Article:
Skip to content

Critically endangered native crayfish offered a lifeline

An exciting and much-needed initiative has just commenced on the NSW Southern Highlands to extend a helping hand, or claw, to one of Australia’s most threatened aquatic species.

South East Local Land Services and NSW Department of Primary Industries Fisheries, with support from the Australian Government’s National Landcare Program, have joined forces to work toward securing the future of a critically endangered native spiny crayfish.

The Fitzroy Falls Spiny Crayfish is naturally very rare, having been identified as only occurring within a 12km stretch of creek in the Southern Highlands.

Local Lands Services Officer Felicity Sturgiss says that while these enigmatic creatures are critically endangered, we now have the resources and the knowledge to properly invest in improving their habitat and improving farm infrastructure along with it.

“This is a win/win for land managers and the crays, and comes at an important time.” Felicity said.

“Recent surveys found that these crayfish seem to have drastically declined in numbers, likely due to the current dry conditions, however the cumulative impacts of predation by carp and yabbies, trampling by livestock and the loss of cooling vegetation on the water’s edge have made it very hard for them to get through stressful events like drought.”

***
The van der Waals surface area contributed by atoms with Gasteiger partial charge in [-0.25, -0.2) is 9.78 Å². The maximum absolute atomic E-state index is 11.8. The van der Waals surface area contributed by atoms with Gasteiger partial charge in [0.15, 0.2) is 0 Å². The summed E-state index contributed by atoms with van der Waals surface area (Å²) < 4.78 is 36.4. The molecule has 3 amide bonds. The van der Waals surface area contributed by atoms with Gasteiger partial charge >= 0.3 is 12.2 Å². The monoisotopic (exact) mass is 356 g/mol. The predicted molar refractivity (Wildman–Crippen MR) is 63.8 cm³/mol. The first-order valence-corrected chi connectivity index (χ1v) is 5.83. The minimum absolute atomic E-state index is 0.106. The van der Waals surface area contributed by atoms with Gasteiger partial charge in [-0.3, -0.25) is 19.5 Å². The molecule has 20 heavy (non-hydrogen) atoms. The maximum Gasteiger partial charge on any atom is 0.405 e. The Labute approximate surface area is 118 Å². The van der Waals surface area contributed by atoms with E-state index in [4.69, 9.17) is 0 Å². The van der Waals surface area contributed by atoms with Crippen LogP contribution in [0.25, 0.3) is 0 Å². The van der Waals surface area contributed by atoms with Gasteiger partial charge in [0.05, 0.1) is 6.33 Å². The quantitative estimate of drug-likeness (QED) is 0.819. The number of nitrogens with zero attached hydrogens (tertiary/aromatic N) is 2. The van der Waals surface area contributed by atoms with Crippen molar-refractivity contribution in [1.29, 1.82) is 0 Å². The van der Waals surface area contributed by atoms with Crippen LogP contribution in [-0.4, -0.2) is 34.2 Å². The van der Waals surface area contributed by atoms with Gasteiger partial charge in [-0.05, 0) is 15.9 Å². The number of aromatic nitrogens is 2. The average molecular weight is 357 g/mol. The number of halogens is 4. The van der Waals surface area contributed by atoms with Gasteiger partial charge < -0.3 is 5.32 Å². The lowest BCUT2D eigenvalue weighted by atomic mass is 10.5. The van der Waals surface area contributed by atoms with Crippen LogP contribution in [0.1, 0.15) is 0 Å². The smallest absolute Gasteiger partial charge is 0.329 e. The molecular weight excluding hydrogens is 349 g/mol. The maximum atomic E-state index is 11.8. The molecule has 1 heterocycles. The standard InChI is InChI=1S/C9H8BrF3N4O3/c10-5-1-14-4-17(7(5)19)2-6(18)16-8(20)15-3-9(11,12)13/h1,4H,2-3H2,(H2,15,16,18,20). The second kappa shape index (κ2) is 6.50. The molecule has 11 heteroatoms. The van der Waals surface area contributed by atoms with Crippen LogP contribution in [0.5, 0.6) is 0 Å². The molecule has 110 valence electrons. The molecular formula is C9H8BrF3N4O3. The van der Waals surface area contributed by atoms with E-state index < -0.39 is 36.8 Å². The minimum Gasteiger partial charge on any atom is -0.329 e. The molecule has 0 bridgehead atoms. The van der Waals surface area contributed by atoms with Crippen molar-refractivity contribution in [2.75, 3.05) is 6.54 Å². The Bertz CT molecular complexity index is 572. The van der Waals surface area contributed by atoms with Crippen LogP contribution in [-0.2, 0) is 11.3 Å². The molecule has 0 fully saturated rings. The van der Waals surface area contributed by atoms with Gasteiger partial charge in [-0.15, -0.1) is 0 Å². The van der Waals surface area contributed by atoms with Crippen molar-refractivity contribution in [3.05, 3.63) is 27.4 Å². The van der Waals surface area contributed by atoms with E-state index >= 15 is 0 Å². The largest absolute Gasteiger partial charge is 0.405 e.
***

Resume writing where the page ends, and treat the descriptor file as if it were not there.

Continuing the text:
The new 12 month project is now underway and the community is invited to get on board and learn more about this ancient crustacean and others like it.

Significant support is now available to land managers with property adjacent to key habitat. Funding for important farm infrastructure such as riparian fencing to exclude stock from the waterways and the installation of off-stream watering systems will provide much cleaner and more accessible water for livestock, as well as protecting the creek from trampling.

Planting some tough local species along the creekline will encourage bank stability, keep the aquatic food-web cycling and improve water quality to support the crays. This is a big opportunity to work with Local Land Services to be a key part of securing the future of this unique spiny cray.

A raft of other exciting activities are proposed that the broader community can get involved in to show their support for this rare and intriguing species - an icon of the Southern Highlands area. These include public artwork, school visits, public talks and information days to share knowledge with the local community.

A great place to find out more about spiny crayfish is on Rob McCormacks site: www.aabio.com.au/crayfish-list and at the Department of Primary industries www.dpi.nsw.gov.au/fishing/species-protection/what-current/critically/fitzroy-falls-spiny-crayfish

The project will undertake essential new surveys and research so the Fitzroy Falls Spiny Crayfish will keep its place as a keystone species of the Southern Highlands region.

To find out more:

Contact felicity.sturgiss@lls.nsw.gov.au or 0427 072 763 to organise a visit or just have a chat. Felicity and DPI Fisheries Conservation Officer, Erin Lake will be at the Robertson markets on Sunday December 9 and at an upcoming event in Burrawang if you want to come and chat in person.

ENDS

Media contact: Dave Michael, South East Local Land Services, 0418 513 880